• astrocyte differentiation;
  • CNS development;
  • GFAP gene promoter;
  • neuronal factor;
  • TGF-β1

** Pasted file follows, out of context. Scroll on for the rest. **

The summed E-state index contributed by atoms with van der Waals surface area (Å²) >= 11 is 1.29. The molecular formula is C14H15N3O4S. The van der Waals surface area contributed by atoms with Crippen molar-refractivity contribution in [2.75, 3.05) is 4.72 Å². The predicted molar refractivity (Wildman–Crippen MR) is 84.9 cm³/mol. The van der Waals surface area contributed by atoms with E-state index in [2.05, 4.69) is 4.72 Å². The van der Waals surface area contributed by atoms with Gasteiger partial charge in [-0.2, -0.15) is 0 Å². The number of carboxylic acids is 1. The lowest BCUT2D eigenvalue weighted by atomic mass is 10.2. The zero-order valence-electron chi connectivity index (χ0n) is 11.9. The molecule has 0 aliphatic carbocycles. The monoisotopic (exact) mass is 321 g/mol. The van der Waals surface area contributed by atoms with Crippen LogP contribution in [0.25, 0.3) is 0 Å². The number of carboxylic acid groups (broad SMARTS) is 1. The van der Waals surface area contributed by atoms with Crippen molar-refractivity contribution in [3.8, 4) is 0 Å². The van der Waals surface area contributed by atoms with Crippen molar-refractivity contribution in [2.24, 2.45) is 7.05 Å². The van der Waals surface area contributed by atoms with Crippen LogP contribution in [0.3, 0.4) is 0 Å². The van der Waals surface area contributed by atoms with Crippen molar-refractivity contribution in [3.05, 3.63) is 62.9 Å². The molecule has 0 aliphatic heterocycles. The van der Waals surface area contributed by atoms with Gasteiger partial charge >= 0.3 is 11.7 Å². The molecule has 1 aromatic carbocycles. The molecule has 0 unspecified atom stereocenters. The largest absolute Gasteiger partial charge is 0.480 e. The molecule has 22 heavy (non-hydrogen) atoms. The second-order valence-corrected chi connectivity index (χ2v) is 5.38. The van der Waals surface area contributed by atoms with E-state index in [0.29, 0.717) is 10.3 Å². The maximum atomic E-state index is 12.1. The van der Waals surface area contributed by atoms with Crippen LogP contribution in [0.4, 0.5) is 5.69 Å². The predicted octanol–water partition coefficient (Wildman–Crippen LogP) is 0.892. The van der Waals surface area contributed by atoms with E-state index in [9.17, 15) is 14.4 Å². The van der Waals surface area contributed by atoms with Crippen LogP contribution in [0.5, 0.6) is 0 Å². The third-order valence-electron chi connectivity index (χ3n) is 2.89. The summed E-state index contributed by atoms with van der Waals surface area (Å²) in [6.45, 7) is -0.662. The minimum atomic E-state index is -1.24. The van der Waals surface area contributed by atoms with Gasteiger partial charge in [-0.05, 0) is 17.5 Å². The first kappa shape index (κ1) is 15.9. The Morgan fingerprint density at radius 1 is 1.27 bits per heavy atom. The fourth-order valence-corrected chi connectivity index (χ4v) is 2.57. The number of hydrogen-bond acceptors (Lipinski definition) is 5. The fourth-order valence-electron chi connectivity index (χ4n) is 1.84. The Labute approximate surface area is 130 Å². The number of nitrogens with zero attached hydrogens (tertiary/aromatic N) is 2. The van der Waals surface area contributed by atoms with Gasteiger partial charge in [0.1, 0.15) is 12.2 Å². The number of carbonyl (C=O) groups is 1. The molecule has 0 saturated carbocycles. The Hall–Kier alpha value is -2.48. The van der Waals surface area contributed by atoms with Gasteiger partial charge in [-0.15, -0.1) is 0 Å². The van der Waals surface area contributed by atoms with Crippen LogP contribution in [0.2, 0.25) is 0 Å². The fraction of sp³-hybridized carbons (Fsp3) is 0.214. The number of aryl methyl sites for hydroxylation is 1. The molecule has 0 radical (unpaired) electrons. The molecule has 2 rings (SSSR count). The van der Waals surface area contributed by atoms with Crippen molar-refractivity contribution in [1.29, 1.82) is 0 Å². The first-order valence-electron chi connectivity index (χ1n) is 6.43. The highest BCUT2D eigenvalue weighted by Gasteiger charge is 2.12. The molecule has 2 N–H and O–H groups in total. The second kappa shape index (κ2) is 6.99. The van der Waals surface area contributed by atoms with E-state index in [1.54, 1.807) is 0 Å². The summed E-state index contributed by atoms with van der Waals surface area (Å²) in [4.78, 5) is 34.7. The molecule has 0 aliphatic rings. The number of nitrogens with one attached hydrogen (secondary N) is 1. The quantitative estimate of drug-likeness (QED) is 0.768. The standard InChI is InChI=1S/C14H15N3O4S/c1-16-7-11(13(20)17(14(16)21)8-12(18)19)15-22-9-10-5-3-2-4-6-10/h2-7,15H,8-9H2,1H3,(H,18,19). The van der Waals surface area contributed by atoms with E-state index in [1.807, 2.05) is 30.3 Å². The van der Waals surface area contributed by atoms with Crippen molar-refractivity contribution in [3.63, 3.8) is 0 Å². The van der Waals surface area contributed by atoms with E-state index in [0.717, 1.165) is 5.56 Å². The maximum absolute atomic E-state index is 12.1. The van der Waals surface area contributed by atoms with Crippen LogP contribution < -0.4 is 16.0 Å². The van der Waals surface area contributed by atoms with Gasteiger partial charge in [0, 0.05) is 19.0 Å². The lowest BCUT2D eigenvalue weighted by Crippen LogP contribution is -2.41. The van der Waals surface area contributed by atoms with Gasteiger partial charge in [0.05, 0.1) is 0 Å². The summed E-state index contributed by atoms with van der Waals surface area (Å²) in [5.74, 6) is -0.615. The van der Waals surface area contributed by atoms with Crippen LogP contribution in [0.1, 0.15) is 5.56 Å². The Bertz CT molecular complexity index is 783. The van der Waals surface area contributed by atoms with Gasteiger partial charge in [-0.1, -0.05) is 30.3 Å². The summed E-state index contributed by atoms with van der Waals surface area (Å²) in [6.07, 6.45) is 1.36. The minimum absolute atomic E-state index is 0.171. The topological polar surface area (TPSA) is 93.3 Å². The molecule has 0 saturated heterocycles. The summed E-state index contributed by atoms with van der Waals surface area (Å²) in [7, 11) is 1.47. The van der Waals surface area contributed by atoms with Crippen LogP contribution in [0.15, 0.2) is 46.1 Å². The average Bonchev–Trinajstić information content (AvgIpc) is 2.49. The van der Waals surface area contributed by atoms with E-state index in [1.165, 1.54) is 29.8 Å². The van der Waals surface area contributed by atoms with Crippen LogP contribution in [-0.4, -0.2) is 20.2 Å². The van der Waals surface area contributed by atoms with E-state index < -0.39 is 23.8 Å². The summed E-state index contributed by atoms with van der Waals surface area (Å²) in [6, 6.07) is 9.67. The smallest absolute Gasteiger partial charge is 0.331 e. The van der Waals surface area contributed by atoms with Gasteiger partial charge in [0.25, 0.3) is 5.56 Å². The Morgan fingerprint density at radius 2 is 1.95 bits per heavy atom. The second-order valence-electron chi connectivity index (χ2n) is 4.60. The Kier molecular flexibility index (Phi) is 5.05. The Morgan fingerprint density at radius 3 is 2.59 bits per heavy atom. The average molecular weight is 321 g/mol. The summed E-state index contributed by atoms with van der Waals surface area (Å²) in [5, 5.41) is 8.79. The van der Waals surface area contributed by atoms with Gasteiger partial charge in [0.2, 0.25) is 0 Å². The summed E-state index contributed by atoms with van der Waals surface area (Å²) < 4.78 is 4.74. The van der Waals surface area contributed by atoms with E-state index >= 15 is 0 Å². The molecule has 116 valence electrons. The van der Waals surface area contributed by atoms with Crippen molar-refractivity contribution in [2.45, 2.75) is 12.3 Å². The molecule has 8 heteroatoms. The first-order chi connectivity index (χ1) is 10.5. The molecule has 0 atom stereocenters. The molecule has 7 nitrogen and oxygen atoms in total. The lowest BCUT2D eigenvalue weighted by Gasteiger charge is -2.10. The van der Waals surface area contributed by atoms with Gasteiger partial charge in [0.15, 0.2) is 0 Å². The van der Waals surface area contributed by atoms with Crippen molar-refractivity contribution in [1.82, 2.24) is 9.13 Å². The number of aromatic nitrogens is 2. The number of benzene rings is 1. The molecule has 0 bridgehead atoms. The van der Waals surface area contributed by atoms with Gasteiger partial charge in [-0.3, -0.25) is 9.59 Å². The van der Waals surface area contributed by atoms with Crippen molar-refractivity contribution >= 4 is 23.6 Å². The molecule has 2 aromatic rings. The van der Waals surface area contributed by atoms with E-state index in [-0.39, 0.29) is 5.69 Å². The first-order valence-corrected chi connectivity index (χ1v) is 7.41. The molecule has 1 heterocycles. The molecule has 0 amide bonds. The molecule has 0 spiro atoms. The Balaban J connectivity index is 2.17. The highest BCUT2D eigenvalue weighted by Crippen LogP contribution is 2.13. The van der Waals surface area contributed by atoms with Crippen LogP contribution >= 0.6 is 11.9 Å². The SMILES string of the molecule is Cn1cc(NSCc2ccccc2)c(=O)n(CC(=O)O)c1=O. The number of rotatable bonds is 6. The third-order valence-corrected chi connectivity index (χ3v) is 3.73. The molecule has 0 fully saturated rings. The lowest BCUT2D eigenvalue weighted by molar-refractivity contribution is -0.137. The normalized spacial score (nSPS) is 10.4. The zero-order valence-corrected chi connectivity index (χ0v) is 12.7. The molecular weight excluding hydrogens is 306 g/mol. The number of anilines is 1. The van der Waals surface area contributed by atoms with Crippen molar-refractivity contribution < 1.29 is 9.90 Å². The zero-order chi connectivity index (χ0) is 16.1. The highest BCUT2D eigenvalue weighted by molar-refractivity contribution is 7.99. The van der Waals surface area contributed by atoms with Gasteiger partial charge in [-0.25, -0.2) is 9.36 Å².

Central nervous system (CNS) development is highly guided by microenvironment cues specially provided by neuron–glia interactions. By using a transgenic mouse bearing part of the gene promoter of the astrocytic maturation marker GFAP (glial fibrillary acidic protein) linked to the β-galactosidase (β-Gal) reporter gene, we previously demonstrated that cerebral cortical neurons increase transgenic β-Gal astrocyte number and activate GFAP gene promoter by secretion of soluble factors in vitro. Here, we identified TGF-β1 as the major mediator of this event. Identification of TGF-β1 in neuronal and astrocyte extracts revealed that both cell types might synthesize this factor, however, addition of neurons to astrocyte monolayers greatly increased TGF-β1 synthesis and secretion by astrocytes. Further, by exploiting the advantages of cell culture system we investigated the influence of neuron and astrocyte developmental stage on such interaction. We demonstrated that younger neurons derived from 14 embryonic days wild-type mice were more efficient in promoting astrocyte differentiation than those derived from 18 embryonic days mice. Similarly, astrocytes also exhibited timed-schedule developed responsiveness to neuronal influence with embryonic astrocytes being more responsive to neurons than newborn and late postnatal astrocytes. RT-PCR assays identified TGF-β1 transcripts in young but not in old neurons, suggesting that inability to induce astrocyte differentiation is related to TGF-β1 synthesis and secretion. Our work reveals an important role for neuron–glia interactions in astrocyte development and strongly implicates the involvement of TGF-β1 in this event.